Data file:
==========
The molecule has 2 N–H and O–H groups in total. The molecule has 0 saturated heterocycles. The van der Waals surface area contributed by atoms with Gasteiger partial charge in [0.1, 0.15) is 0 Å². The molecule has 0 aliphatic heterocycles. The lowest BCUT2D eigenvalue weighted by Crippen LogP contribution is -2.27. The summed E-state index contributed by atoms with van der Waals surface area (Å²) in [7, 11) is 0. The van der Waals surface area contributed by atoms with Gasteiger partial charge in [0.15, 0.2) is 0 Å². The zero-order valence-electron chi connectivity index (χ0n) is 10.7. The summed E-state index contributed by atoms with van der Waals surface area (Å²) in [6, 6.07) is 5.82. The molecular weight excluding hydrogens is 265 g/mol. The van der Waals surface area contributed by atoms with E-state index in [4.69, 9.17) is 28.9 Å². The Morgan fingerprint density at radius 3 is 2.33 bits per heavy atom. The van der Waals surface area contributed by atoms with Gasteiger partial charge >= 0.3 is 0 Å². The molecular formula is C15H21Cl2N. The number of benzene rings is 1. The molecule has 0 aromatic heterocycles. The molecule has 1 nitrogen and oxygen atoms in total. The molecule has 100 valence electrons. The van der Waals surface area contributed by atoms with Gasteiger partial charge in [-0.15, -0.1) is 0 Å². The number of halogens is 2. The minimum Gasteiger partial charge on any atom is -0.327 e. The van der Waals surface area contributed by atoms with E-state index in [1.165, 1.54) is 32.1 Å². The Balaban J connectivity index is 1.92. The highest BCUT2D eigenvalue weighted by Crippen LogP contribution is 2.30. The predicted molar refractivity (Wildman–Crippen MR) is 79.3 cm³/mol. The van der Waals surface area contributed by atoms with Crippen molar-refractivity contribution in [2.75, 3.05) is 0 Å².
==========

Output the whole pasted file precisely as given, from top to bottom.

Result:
The molecule has 2 N–H and O–H groups in total. The molecule has 0 saturated heterocycles. The van der Waals surface area contributed by atoms with Gasteiger partial charge in [0.1, 0.15) is 0 Å². The molecule has 0 aliphatic heterocycles. The lowest BCUT2D eigenvalue weighted by Crippen LogP contribution is -2.27. The summed E-state index contributed by atoms with van der Waals surface area (Å²) in [7, 11) is 0. The van der Waals surface area contributed by atoms with Gasteiger partial charge in [0.15, 0.2) is 0 Å². The zero-order valence-electron chi connectivity index (χ0n) is 10.7. The summed E-state index contributed by atoms with van der Waals surface area (Å²) in [6, 6.07) is 5.82. The molecular weight excluding hydrogens is 265 g/mol. The van der Waals surface area contributed by atoms with E-state index in [4.69, 9.17) is 28.9 Å². The Morgan fingerprint density at radius 3 is 2.33 bits per heavy atom. The van der Waals surface area contributed by atoms with Gasteiger partial charge >= 0.3 is 0 Å². The molecular formula is C15H21Cl2N. The number of benzene rings is 1. The molecule has 0 aromatic heterocycles. The molecule has 1 nitrogen and oxygen atoms in total. The molecule has 100 valence electrons. The van der Waals surface area contributed by atoms with Gasteiger partial charge in [-0.15, -0.1) is 0 Å². The number of halogens is 2. The minimum Gasteiger partial charge on any atom is -0.327 e. The van der Waals surface area contributed by atoms with E-state index in [1.165, 1.54) is 32.1 Å². The Balaban J connectivity index is 1.92. The highest BCUT2D eigenvalue weighted by Crippen LogP contribution is 2.30. The predicted molar refractivity (Wildman–Crippen MR) is 79.3 cm³/mol. The van der Waals surface area contributed by atoms with Crippen molar-refractivity contribution in [2.75, 3.05) is 0 Å².